Dutch school, early 17th century
16th century, School of Fontainebleau
A fragment from an allegorical scene, Sotheby’s
Fontainebleau is a commune in France, famous for its historic palace and incredible forests, which played host to the French royals for centuries. The incredible palace (below) was a centre of artistic excellence during the 16th century, with figures such as Sebastiano Serlio, Rosso Fiorentino and Philibert de l’Orme working on the site.
The work of these artists and countless others is together known as the “School of Fontainebleau”–perhaps the most well-known example of this group is the painting below.
The style of this royal court school is instantly recognisable from its ornate, Mannerist appearance–think nudity, embellishment, riddles and symbolism–as well as the frequent references to the famous hunting forest. The art is playful (often borderline sexual), elegant and exaggerated.
The charming fragment of a larger work from Sotheby’s shows all these elements, as well as aspects of courtly life and the specific famous features of Fontainebleau (the forests, boar and deer).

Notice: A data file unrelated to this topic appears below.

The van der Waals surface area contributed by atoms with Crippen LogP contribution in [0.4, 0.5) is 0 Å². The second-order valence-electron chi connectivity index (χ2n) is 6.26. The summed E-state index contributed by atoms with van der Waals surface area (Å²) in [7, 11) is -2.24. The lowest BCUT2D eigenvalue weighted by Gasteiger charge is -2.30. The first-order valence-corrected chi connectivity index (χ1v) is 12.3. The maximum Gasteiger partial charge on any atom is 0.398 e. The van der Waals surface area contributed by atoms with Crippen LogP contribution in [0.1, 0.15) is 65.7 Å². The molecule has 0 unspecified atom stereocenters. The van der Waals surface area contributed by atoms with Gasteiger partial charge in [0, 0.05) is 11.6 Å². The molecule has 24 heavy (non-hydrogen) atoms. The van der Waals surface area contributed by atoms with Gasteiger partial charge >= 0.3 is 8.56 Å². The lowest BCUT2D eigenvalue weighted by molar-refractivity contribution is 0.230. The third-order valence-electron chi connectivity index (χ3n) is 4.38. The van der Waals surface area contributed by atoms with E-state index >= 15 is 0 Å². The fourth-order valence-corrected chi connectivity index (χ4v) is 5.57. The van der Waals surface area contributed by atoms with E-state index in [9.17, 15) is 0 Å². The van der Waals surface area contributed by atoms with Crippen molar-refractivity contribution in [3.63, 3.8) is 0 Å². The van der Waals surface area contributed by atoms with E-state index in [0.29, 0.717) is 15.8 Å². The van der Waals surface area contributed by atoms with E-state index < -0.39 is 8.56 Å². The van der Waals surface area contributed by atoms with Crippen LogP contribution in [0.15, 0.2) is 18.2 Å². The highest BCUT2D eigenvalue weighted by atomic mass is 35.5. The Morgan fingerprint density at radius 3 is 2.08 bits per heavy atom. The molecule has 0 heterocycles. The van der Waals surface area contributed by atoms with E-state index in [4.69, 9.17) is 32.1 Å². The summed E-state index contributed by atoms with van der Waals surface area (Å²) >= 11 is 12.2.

Florentine School, circa 1480/90, The Angel Gabriel
Looks like it was originally a panel from a predella (long rectangular scene under an altarpiece: image below) depicting the annunciation, although it could also have been part of a similar composition in a different context, as part of an item of furniture (e.g. a cassone chest or a bed).
The annunciation is the story of the Angel Gabriel appearing to the Virgin Mary to tell her she would conceive the son of God. Such scenes typically depict an angel carrying lilies, appearing to Mary in a scene of imagined domestic life. Gabriel’s hand signals are highly symbolic and Mary is variously depicted in the different stages of the tale–as shocked, fearful, modest and accepting.
Other common symbolism includes the ray of light from heaven (the conception) and elements designed to invoke purity/virginity, e.g. reflections and clear glass bottles.
The artist is unknown (as with the vast majority of works from this period), although pupils of Fra Filippino Lippi have been mentioned (Raffaellino del Garbo). Below is an annunciation scene by Lippi, in the form of two tondi.
Audrey Hepburn in Breakfast at Tiffany’s
Marie Antoinette (1938)